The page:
I will be voting for Obama, but I don’t really dislike Mitt or Newt that much. I think they’re both smart men. Between the 2, I would prefer Mitt. The only candidate I really detest with a passion is Santorum.

  • trotk

    DonS, what you don’t see, though, is that even if Santorum is using legal means to enlarge the scope of the federal government (such as adding an amendment that defines marriage) he is acting in a way antithetical to the constitution, particularly the Bill of Rights. The constitution is fundamentally a document that limits the federal government, as seen in the 10th amendment. Legally adding to the federal government does not make someone constitutional.

    Take a look at his website. Using the federal government and its tax system to push a particular vision of the family isn’t a power given to the federal government. Using the federal government to guide public schools and enable research isn’t a power given to the federal government. The list could go on – there are lots of issues where he is championing human rights (and I agree with him on a lot of what he wants to happen), but his method of making it happen is the federal government.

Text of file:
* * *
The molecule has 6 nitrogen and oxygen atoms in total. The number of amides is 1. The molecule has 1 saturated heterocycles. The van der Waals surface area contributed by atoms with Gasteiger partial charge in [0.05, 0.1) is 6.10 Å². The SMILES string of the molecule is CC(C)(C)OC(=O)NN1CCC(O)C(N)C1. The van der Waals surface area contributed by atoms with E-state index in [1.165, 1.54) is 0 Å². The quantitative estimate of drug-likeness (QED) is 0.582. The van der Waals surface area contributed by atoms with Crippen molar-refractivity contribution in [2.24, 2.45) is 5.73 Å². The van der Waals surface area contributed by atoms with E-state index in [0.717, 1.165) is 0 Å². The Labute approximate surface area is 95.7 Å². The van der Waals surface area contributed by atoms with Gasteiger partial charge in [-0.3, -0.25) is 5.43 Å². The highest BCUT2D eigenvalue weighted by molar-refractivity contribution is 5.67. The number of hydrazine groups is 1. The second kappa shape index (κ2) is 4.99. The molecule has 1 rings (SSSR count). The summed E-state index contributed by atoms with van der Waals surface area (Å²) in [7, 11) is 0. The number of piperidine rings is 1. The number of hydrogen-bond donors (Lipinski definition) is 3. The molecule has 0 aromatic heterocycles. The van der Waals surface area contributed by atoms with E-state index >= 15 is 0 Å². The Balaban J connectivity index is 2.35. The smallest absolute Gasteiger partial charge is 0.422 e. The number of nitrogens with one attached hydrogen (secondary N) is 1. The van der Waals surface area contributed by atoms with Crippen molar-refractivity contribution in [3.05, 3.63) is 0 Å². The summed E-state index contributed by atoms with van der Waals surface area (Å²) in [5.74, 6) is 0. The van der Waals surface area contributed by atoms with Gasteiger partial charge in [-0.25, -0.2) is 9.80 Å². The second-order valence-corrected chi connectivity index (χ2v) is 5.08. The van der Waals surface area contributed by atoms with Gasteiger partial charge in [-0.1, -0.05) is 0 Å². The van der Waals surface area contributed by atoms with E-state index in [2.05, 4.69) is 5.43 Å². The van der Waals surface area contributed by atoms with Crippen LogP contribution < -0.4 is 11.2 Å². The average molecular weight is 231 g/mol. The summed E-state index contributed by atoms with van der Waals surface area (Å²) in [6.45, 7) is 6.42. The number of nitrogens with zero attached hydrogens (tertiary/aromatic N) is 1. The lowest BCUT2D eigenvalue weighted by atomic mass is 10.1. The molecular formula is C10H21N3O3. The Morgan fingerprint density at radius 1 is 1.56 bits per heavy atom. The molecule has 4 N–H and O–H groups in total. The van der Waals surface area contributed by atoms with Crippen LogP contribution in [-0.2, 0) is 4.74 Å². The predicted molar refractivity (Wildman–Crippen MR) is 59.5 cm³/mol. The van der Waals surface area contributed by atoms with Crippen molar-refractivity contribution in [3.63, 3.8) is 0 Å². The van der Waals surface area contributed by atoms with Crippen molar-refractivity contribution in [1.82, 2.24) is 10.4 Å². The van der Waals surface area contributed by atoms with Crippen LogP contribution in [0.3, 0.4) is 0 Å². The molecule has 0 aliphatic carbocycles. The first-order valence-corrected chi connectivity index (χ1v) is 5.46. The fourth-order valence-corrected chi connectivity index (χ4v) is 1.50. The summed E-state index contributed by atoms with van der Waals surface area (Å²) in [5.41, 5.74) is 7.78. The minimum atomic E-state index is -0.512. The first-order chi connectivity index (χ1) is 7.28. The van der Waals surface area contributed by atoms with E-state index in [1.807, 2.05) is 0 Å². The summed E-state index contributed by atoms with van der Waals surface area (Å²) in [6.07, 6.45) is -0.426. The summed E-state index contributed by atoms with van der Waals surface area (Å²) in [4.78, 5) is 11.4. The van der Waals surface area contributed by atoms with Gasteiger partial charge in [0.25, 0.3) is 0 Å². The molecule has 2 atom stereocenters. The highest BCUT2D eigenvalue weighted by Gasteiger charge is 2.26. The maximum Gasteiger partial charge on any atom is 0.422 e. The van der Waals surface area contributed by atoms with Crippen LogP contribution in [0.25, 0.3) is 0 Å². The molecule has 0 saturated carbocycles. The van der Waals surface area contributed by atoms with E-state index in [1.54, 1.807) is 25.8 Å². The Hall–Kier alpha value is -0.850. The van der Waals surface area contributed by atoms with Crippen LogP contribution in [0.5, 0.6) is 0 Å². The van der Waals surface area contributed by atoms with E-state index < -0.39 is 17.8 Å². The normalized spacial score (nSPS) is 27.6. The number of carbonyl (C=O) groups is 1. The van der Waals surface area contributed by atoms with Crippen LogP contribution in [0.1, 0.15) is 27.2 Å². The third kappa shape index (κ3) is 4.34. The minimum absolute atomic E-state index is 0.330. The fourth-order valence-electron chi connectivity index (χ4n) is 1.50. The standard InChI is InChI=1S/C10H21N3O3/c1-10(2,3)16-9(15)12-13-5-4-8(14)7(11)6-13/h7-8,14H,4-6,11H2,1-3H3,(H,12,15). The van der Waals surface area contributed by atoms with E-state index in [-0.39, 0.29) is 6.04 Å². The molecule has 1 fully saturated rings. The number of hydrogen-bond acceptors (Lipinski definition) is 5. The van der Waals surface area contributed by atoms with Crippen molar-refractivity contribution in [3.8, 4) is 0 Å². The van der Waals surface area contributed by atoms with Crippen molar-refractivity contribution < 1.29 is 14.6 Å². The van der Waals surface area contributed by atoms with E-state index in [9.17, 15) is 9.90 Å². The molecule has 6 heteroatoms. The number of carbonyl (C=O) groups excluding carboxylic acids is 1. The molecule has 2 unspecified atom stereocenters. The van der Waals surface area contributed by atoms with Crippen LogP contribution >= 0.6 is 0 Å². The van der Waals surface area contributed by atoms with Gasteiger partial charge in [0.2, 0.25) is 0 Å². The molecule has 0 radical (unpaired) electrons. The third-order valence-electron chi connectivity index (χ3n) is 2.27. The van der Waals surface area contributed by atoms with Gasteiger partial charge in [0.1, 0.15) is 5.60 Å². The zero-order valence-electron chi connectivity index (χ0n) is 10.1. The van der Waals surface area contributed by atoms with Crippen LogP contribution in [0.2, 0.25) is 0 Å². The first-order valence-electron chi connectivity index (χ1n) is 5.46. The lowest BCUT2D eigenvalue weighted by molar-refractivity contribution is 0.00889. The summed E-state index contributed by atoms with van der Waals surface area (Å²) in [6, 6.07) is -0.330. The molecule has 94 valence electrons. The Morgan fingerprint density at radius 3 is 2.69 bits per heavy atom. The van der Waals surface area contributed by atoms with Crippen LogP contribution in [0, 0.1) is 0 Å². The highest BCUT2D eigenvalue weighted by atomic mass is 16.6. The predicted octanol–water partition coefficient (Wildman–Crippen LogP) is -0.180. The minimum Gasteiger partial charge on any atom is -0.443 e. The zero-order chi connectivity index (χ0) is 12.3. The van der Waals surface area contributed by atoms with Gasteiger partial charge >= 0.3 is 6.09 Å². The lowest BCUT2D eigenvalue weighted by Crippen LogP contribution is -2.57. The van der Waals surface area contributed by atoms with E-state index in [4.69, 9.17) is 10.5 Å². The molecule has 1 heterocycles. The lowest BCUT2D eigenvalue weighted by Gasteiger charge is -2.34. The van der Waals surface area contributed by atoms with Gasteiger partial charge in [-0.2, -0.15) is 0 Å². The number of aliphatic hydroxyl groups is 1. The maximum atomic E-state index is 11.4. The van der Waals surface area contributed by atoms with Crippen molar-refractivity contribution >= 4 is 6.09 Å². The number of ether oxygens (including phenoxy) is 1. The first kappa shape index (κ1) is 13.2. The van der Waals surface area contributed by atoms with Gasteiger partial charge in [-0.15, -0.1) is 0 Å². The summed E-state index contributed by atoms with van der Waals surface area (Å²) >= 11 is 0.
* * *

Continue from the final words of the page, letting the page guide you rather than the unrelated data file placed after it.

He talks like he is going to cut the government radically, and maybe he would. But his proposals reveal that his version of governance is simply a slightly less bad version of Obama’s. It is still bad, though, because he wouldn’t let states figure out how they want to deal with things that aren’t in the constitution, the way the 10th amendment says he ought to, if he were elected president.

  • trotk

    DonS, what you don’t see, though, is that even if Santorum is using legal means to enlarge the scope of the federal government (such as adding an amendment that defines marriage) he is acting in a way antithetical to the constitution, particularly the Bill of Rights. The constitution is fundamentally a document that limits the federal government, as seen in the 10th amendment. Legally adding to the federal government does not make someone constitutional.